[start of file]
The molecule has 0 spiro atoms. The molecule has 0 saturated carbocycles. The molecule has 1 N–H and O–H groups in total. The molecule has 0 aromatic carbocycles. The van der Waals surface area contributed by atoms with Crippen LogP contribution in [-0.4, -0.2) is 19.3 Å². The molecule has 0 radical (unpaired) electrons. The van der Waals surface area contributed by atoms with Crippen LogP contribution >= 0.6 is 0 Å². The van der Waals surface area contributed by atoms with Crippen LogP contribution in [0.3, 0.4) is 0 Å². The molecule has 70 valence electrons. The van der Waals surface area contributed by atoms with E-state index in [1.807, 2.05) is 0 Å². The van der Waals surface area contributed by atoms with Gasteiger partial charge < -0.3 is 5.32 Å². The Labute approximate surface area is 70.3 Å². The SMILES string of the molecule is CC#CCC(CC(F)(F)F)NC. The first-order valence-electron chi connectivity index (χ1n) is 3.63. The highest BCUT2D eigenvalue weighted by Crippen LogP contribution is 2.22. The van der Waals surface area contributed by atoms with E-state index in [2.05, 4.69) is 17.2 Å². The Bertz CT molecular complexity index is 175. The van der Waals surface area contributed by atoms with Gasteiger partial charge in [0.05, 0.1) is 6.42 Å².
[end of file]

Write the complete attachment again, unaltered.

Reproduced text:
The molecule has 0 spiro atoms. The molecule has 0 saturated carbocycles. The molecule has 1 N–H and O–H groups in total. The molecule has 0 aromatic carbocycles. The van der Waals surface area contributed by atoms with Crippen LogP contribution in [-0.4, -0.2) is 19.3 Å². The molecule has 0 radical (unpaired) electrons. The van der Waals surface area contributed by atoms with Crippen LogP contribution >= 0.6 is 0 Å². The van der Waals surface area contributed by atoms with Crippen LogP contribution in [0.3, 0.4) is 0 Å². The molecule has 70 valence electrons. The van der Waals surface area contributed by atoms with E-state index in [1.807, 2.05) is 0 Å². The van der Waals surface area contributed by atoms with Gasteiger partial charge < -0.3 is 5.32 Å². The Labute approximate surface area is 70.3 Å². The SMILES string of the molecule is CC#CCC(CC(F)(F)F)NC. The first-order valence-electron chi connectivity index (χ1n) is 3.63. The highest BCUT2D eigenvalue weighted by Crippen LogP contribution is 2.22. The van der Waals surface area contributed by atoms with E-state index in [2.05, 4.69) is 17.2 Å². The Bertz CT molecular complexity index is 175. The van der Waals surface area contributed by atoms with Gasteiger partial charge in [0.05, 0.1) is 6.42 Å².